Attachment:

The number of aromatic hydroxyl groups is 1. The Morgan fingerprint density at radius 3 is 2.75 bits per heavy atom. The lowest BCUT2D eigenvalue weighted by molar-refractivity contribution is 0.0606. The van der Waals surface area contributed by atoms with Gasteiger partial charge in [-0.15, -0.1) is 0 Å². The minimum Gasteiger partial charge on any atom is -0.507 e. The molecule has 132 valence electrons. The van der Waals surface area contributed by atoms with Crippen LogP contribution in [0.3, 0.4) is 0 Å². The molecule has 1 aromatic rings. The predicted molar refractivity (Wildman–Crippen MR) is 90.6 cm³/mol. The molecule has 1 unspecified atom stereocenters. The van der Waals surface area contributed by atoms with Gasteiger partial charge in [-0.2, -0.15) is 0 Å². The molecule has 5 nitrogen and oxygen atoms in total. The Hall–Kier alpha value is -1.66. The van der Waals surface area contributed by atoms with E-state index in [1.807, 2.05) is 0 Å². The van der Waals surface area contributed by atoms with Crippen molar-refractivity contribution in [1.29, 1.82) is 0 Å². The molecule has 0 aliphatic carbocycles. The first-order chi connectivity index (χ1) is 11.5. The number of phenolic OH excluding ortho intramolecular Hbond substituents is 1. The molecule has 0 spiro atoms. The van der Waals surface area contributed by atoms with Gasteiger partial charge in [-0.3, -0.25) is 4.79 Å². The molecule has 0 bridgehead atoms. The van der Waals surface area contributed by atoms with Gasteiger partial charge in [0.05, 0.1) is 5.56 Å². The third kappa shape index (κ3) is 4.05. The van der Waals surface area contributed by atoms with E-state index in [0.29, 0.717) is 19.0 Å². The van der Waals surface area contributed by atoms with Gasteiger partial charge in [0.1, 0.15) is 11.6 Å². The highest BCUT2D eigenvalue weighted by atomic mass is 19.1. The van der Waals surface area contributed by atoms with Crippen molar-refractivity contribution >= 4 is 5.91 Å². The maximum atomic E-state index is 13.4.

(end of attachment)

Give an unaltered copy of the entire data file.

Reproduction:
The number of aromatic hydroxyl groups is 1. The Morgan fingerprint density at radius 3 is 2.75 bits per heavy atom. The lowest BCUT2D eigenvalue weighted by molar-refractivity contribution is 0.0606. The van der Waals surface area contributed by atoms with Gasteiger partial charge in [-0.15, -0.1) is 0 Å². The minimum Gasteiger partial charge on any atom is -0.507 e. The molecule has 132 valence electrons. The van der Waals surface area contributed by atoms with Crippen LogP contribution in [0.3, 0.4) is 0 Å². The molecule has 1 aromatic rings. The predicted molar refractivity (Wildman–Crippen MR) is 90.6 cm³/mol. The molecule has 1 unspecified atom stereocenters. The van der Waals surface area contributed by atoms with Gasteiger partial charge in [-0.2, -0.15) is 0 Å². The molecule has 5 nitrogen and oxygen atoms in total. The Hall–Kier alpha value is -1.66. The van der Waals surface area contributed by atoms with E-state index in [1.807, 2.05) is 0 Å². The van der Waals surface area contributed by atoms with Crippen molar-refractivity contribution in [1.29, 1.82) is 0 Å². The molecule has 0 aliphatic carbocycles. The first-order chi connectivity index (χ1) is 11.5. The number of phenolic OH excluding ortho intramolecular Hbond substituents is 1. The molecule has 0 spiro atoms. The van der Waals surface area contributed by atoms with Gasteiger partial charge in [-0.3, -0.25) is 4.79 Å². The molecule has 0 bridgehead atoms. The van der Waals surface area contributed by atoms with Gasteiger partial charge in [0.05, 0.1) is 5.56 Å². The third kappa shape index (κ3) is 4.05. The van der Waals surface area contributed by atoms with E-state index in [0.29, 0.717) is 19.0 Å². The van der Waals surface area contributed by atoms with Gasteiger partial charge in [0.1, 0.15) is 11.6 Å². The highest BCUT2D eigenvalue weighted by atomic mass is 19.1. The van der Waals surface area contributed by atoms with Crippen molar-refractivity contribution >= 4 is 5.91 Å². The maximum atomic E-state index is 13.4.